How To Look Younger On TV Newscasts? Change The Ads

How do you make an older evening newscast younger? Why, just run younger commercials, of course. Want even fewer advertising dollars than you have now? Run younger ads.

Charles Gibson of ABC's "World News" says all that pharmaceutical advertising--analgesics, dentures, direct-to-consumer drugs--is turning away younger viewers. He suggests younger-skewing ads.

Preaching the scenario that everything is content--news, scripted shows, reality shows, and the advertising messaging that runs in between--Gibson believes the whole package has an image. As we all know. few younger-skewing commercials--movies, video games, iPods, cell phones, or even many automobile ads--make it into the broadcast evening news.

In Philadelphia last week at the National Constitution Center, Gibson said, according to the Philadelphia Inquirer: "When you put on ads mostly for medicines, you're saying 'We want an older audience.' I would like ads that say 'We have a younger audience here.' "



But Gibson really doesn't have a younger audience. The median age for all three broadcast news shows is the same--60 years old.

Getting young advertisers would take some doing. ABC would probably have to drop the price of those prime-time news spots to a quarter of their current fee. Even then it won't work. Maybe ABC will have to lower Gibson's salary to make ends meet.

Some younger-skewing advertisers might be convinced to part with some of their media dollars if the spots were efficient enough--in other words, cheap--or if networks could convince them that buying some older demos isn't so bad. Still, those advertisers would definitely need encouragement.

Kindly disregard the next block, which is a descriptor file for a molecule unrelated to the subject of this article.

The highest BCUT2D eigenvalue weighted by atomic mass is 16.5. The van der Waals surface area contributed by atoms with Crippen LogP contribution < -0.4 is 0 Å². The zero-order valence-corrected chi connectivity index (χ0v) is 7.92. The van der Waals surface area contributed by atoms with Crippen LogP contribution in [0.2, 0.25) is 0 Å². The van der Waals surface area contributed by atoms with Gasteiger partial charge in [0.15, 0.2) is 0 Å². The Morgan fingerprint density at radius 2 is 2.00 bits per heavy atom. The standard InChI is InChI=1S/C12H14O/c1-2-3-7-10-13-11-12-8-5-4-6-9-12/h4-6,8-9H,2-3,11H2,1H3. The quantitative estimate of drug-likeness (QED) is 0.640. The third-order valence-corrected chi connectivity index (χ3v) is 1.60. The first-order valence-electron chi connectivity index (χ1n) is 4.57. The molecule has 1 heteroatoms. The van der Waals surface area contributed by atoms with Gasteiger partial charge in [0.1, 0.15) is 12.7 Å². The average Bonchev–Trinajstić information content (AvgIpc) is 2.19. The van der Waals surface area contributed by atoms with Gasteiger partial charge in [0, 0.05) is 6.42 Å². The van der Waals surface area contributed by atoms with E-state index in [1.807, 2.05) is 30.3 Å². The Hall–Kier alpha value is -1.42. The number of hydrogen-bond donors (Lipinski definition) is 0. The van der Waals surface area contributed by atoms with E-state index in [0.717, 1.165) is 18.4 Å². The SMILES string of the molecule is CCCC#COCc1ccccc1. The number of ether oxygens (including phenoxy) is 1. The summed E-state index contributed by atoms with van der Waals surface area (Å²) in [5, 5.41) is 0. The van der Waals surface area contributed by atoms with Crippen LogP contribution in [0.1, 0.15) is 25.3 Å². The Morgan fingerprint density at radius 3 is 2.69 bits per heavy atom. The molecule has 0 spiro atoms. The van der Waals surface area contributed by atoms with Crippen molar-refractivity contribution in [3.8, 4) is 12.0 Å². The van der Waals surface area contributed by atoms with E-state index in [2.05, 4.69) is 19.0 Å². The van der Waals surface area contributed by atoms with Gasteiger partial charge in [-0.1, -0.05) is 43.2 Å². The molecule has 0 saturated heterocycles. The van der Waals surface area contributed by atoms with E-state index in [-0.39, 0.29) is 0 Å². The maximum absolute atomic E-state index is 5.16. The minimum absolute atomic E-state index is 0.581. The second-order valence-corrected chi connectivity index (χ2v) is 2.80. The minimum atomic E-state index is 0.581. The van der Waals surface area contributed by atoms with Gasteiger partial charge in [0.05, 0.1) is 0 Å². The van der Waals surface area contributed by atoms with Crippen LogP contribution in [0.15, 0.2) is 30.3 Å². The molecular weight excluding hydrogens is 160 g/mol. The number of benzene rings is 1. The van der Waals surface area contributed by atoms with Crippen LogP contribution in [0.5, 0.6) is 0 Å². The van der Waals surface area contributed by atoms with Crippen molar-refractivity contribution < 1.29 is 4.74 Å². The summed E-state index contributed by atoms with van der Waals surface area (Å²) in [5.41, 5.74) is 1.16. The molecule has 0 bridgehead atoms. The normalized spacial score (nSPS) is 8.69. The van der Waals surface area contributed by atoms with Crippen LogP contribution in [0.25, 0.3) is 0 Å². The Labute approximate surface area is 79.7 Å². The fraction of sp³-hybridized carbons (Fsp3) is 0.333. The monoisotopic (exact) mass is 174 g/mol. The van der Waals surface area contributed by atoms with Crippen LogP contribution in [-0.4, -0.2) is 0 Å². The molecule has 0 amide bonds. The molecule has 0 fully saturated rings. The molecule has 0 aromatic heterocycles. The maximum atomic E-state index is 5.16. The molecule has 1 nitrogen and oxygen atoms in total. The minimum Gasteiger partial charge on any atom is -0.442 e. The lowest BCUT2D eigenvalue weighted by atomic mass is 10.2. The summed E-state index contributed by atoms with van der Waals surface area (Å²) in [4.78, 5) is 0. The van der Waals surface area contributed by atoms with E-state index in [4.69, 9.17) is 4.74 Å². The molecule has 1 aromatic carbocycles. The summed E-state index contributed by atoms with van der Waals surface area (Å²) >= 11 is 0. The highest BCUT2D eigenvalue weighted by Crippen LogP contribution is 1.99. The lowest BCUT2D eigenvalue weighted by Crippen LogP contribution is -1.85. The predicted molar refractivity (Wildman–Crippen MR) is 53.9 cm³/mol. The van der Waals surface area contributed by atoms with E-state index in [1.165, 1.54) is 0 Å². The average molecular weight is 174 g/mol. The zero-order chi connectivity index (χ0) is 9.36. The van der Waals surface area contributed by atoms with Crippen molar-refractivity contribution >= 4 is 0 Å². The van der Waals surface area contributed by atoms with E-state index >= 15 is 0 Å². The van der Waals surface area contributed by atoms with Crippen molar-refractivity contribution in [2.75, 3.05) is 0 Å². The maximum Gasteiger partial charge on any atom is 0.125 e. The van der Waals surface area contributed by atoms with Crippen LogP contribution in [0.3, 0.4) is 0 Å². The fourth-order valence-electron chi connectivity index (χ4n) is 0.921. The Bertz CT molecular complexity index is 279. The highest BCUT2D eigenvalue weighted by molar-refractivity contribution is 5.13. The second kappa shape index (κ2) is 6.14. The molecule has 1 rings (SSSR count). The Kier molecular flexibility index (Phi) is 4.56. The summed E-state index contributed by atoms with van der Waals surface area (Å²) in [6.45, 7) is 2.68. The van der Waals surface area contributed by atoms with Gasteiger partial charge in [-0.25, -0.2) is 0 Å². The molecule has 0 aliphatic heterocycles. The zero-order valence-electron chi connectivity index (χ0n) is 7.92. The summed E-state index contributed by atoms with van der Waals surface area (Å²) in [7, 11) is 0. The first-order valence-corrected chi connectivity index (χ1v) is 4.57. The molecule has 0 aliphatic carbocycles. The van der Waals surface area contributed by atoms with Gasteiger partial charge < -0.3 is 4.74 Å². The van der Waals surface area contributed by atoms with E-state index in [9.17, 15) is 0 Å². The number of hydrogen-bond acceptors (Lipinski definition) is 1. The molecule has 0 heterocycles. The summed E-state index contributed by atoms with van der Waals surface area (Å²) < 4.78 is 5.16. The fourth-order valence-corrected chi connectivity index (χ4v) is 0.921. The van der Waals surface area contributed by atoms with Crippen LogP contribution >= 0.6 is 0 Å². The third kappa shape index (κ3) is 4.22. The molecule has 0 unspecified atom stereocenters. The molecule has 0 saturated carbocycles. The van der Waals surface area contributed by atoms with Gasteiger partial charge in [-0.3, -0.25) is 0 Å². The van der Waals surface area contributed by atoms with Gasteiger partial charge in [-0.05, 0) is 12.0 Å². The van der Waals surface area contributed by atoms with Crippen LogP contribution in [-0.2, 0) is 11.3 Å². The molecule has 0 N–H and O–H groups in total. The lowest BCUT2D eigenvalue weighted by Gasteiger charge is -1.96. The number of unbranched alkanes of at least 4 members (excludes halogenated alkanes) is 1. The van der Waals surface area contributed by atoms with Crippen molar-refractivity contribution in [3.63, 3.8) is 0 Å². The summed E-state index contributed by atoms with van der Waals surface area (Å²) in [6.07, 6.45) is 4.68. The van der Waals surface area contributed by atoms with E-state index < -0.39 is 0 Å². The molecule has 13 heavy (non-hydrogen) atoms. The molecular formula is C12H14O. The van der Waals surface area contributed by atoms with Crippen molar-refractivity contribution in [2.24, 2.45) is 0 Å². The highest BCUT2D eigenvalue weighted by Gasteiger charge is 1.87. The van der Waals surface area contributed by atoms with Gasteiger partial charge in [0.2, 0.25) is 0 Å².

Network ad sales chiefs selling broadcast news would then have to plead the case to their bosses: "Would you mind if I didn't hit my sales goal this month--or for the next five years?" Is that okay with you, Anne Sweeney, Les Moonves, and Jeff Zucker?

You want younger news? Have a younger person on-air doing younger stories--or lose the standard White House/Washington D.C angle. No anchor should be behind a desk at a studio. Always have them in the field, where the news is. Older correspondents are fine. And perhaps add some unsteady camera activity. Get rid of the pretense--the formal opening, the talking heads, perhaps even some of the scripting.

Imagine some 25-year-old sitting at home watching and saying "Cool." That 25-year-old may not have enough money to buy a car, should you be inclined to run that ad. But he might have enough for an iPod, a cool new cell phone service, or tickets for "Saw III."

Anything short of that and you'll be back with your 60-year-olds, looking at why North Korea has become a nuclear power and why they should buy Aleve.

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